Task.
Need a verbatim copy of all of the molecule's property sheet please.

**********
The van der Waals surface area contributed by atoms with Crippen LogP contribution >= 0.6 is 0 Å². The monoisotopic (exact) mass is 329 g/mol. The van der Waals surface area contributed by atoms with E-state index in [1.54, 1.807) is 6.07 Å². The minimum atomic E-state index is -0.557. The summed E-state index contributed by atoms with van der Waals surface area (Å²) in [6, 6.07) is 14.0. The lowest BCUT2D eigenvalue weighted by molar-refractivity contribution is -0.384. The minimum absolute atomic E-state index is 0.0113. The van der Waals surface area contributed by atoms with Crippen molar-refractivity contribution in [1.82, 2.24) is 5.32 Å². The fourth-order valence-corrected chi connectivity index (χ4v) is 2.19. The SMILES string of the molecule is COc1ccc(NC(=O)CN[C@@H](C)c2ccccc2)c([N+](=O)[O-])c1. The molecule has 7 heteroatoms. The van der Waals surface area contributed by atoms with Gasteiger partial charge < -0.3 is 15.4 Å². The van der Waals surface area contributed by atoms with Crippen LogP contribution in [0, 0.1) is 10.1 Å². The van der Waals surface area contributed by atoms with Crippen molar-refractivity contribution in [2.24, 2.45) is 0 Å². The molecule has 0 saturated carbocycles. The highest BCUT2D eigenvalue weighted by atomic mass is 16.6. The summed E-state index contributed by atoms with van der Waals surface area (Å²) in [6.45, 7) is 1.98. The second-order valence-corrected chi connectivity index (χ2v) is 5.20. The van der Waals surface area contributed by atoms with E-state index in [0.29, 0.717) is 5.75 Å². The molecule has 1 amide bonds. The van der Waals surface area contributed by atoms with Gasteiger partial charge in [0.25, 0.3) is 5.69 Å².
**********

The van der Waals surface area contributed by atoms with Crippen LogP contribution >= 0.6 is 0 Å². The monoisotopic (exact) mass is 329 g/mol. The van der Waals surface area contributed by atoms with E-state index in [1.54, 1.807) is 6.07 Å². The minimum atomic E-state index is -0.557. The summed E-state index contributed by atoms with van der Waals surface area (Å²) in [6, 6.07) is 14.0. The lowest BCUT2D eigenvalue weighted by molar-refractivity contribution is -0.384. The minimum absolute atomic E-state index is 0.0113. The van der Waals surface area contributed by atoms with Crippen molar-refractivity contribution in [1.82, 2.24) is 5.32 Å². The fourth-order valence-corrected chi connectivity index (χ4v) is 2.19. The SMILES string of the molecule is COc1ccc(NC(=O)CN[C@@H](C)c2ccccc2)c([N+](=O)[O-])c1. The molecule has 7 heteroatoms. The van der Waals surface area contributed by atoms with Gasteiger partial charge < -0.3 is 15.4 Å². The van der Waals surface area contributed by atoms with Crippen LogP contribution in [0, 0.1) is 10.1 Å². The van der Waals surface area contributed by atoms with Crippen molar-refractivity contribution in [2.24, 2.45) is 0 Å². The molecule has 0 saturated carbocycles. The highest BCUT2D eigenvalue weighted by atomic mass is 16.6. The summed E-state index contributed by atoms with van der Waals surface area (Å²) in [6.45, 7) is 1.98. The second-order valence-corrected chi connectivity index (χ2v) is 5.20. The van der Waals surface area contributed by atoms with E-state index in [0.29, 0.717) is 5.75 Å². The molecule has 1 amide bonds. The van der Waals surface area contributed by atoms with Gasteiger partial charge in [0.25, 0.3) is 5.69 Å².